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birdmeister

Well-known member
United States
As a curiosity, 1TruthSeeker, when was the latest IBWO report, audio or visual? I had heard about the Cuba trip, but nothing much from the southern US swamps.
 

raymie

Well-known member
United States
If there are spot where the Ivory-bill is supposedly being seen, why are there no other birders rushing to these spots to confirm?
 
As a curiosity, 1TruthSeeker, when was the latest IBWO report, audio or visual? I had heard about the Cuba trip, but nothing much from the southern US swamps.
Hello BM, the latest sighting is only a few months old and was visual but was by a layman/beginner and written up with an emphasis on what a PIWO looks like w/o much on what was actually seen. On a scale of 1 to 10 on habitat, location, likelihood of being true, veracity of report I would go 4, 3, 1 and 2. Their have been burns over the last few years in area, which does make me curious.

I coudl find out more if you have a need to know.

tks
 
If there are spot where the Ivory-bill is supposedly being seen, why are there no other birders rushing to these spots to confirm?
Hello Raymie.....did you read my prior posts and in between the lines? There are few positive sighting recently due to less search effort and the bird's already small population could be dropping. But there are millions of acres of acceptable habitat, But in areas like LA much of the land is private so off limits.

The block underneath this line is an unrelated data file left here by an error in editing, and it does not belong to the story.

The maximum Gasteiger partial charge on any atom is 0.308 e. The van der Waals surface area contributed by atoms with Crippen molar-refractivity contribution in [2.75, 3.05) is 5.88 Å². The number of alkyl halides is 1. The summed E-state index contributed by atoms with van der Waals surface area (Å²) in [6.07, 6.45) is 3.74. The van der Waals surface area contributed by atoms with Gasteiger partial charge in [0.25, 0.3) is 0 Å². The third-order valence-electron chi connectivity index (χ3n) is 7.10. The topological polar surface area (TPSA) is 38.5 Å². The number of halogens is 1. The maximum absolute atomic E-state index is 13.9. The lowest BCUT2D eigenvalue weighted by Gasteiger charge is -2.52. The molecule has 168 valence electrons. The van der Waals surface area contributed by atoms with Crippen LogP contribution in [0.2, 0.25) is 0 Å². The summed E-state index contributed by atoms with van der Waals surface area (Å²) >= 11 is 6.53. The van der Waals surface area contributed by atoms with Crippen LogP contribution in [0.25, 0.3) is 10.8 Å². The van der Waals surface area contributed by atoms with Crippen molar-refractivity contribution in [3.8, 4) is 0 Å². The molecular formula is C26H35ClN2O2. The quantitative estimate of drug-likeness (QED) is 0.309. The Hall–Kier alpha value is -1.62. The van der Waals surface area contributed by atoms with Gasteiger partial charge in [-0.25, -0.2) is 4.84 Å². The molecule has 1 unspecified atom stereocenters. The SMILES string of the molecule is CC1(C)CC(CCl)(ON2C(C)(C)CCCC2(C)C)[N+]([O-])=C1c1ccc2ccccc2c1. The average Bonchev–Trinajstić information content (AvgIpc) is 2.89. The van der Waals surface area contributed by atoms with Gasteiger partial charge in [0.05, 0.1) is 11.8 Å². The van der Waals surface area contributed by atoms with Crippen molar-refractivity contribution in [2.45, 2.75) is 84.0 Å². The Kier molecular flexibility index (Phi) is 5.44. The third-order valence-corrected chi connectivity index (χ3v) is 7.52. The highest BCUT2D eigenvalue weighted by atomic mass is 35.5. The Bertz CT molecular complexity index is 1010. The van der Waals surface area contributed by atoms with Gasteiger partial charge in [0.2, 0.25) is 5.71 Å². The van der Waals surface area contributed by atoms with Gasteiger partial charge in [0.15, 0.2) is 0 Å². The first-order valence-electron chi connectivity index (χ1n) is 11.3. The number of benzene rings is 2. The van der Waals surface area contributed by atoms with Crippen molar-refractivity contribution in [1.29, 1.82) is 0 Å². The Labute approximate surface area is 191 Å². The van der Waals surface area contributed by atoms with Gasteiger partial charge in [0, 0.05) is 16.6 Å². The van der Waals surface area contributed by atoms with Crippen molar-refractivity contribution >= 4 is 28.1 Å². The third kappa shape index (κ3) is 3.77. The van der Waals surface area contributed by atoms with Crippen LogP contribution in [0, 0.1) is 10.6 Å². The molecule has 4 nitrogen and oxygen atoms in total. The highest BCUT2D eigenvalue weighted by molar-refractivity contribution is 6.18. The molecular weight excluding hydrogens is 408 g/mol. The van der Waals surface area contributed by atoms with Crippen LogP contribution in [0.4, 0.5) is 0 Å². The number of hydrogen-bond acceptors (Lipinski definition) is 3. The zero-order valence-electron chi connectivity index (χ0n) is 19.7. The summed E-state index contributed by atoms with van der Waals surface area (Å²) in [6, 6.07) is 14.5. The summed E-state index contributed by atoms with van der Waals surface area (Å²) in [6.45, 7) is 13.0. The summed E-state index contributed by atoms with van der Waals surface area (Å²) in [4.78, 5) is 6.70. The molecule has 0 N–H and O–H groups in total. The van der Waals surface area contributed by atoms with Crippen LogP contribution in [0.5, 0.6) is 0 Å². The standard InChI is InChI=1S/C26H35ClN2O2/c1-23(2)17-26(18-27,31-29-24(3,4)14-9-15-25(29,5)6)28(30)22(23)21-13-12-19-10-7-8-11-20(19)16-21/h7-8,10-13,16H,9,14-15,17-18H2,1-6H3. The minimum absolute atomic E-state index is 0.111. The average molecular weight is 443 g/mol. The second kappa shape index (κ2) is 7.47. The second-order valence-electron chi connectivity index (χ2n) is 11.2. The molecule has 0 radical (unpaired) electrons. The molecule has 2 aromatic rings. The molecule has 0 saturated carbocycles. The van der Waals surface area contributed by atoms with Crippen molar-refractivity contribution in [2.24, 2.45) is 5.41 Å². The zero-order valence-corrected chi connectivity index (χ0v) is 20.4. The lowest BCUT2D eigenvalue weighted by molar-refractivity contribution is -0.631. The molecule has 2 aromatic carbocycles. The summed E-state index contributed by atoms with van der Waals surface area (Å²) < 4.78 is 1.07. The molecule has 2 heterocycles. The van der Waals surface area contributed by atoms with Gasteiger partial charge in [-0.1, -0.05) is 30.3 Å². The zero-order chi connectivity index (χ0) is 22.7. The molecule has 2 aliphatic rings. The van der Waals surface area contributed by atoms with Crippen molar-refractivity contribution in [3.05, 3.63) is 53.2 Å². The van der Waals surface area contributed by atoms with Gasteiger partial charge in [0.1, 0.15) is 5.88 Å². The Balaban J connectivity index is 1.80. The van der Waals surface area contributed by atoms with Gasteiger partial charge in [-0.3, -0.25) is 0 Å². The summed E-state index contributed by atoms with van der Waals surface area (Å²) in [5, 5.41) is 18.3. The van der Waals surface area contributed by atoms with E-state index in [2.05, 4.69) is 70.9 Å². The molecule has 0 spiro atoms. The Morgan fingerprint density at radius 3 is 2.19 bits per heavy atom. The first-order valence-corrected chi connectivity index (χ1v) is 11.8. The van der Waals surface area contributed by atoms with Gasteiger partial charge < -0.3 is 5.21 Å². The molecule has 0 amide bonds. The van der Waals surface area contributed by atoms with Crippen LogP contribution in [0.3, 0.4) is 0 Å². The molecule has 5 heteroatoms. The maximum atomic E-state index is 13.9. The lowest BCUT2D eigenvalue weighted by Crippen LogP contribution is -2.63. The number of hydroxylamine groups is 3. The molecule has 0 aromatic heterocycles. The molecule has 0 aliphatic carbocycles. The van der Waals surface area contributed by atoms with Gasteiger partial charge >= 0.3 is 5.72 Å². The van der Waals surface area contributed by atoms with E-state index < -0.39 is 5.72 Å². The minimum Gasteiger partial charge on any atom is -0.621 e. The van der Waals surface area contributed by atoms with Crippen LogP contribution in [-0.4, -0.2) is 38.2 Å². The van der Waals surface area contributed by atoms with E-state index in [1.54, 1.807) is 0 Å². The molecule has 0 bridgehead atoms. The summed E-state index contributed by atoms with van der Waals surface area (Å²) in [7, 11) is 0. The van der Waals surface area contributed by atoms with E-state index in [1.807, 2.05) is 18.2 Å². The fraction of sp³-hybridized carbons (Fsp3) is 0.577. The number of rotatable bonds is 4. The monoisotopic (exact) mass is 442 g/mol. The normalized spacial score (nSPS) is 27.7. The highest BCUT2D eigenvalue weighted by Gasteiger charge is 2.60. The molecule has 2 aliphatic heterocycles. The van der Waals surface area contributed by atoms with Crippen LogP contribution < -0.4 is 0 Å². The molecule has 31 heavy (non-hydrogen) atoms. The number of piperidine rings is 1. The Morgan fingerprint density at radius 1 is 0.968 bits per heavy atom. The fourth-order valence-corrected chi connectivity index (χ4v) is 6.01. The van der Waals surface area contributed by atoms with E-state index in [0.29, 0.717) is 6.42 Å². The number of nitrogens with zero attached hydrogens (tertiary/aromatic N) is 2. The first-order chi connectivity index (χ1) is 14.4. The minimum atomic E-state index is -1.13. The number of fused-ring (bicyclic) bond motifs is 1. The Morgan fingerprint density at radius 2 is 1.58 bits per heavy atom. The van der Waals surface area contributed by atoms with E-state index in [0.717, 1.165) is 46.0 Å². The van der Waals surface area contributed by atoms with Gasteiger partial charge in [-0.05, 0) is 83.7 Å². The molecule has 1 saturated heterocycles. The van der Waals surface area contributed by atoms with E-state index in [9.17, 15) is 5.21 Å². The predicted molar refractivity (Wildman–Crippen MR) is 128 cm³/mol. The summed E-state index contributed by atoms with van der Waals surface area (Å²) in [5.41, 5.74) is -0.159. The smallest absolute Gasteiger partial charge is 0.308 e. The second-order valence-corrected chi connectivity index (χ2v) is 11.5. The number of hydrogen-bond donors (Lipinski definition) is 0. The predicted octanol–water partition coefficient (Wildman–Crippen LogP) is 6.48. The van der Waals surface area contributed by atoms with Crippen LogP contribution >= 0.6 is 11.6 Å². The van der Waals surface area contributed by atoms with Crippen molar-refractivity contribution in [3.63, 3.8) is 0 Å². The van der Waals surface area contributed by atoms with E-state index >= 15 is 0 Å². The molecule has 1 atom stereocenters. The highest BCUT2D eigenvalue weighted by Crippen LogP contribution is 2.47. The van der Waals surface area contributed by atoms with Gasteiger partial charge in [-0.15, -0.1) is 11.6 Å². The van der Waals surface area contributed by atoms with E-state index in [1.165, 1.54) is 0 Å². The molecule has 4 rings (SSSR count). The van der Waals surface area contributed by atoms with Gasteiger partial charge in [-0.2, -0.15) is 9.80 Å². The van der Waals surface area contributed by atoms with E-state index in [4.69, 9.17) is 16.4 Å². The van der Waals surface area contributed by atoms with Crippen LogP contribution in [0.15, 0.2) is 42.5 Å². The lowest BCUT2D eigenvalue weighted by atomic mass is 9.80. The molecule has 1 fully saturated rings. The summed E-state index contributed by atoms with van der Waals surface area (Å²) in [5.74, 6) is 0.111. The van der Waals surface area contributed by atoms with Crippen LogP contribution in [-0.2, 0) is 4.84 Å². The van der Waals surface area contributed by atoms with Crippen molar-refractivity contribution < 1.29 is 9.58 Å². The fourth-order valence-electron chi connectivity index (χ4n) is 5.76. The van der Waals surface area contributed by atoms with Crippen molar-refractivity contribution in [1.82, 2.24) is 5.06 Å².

The bird is uncanny like many wary animals in finding the most secluded spot (numerous small streams/bayous) in braided river bottoms to habituate. It can take hours to go a few miles and some areas can't be reached. It's also noisy to get in these area and an IB will hear/see you coming. Depending on season an IBs' daily caloric needs when not nesting can be satisfied in 30 m to an hour via my studies. I am wondering how much time it spends diurnally roosting or hiding in a cavity.

The few people on the few birds have gotten secretive with reason on where the hot spots are. Even if you get a location it is like chasing a moving needle in a hay stack.

The formal detection rate, with advanced survey methods requiring permits, on this species is low per square mile even if present. Its not terrible however if you can correctly cover 10 sq miles on consecutive days. Its is one of the wariness animals with a large home range per bird. If you make a mistake or cough at the wrong moment you may miss the only data point of the week. Todays bird is a very infrequent kenter and DKer. You need to have an acoustical survey footprint of at least 10 sq miles in top habitat to have ~ 50% chance of hearing al least one of the birds in the assumed pair if present and ~ 5% chance of seeing its ass end. It takes at least 6 hard, long field days to survey 10 sq miles.

Even aged stands of forest 50 to 80 years old can have no birds or at best one pair per 30 sq miles.

Even if found it will almost certainly be somewhere else the next day for the next birder. Birders already know this and are not rushing out unless the nuances of the location favor the searcher. As said there is only a fraction of searchers that would even announce their sighting publicly.

Hope that helps.

thanks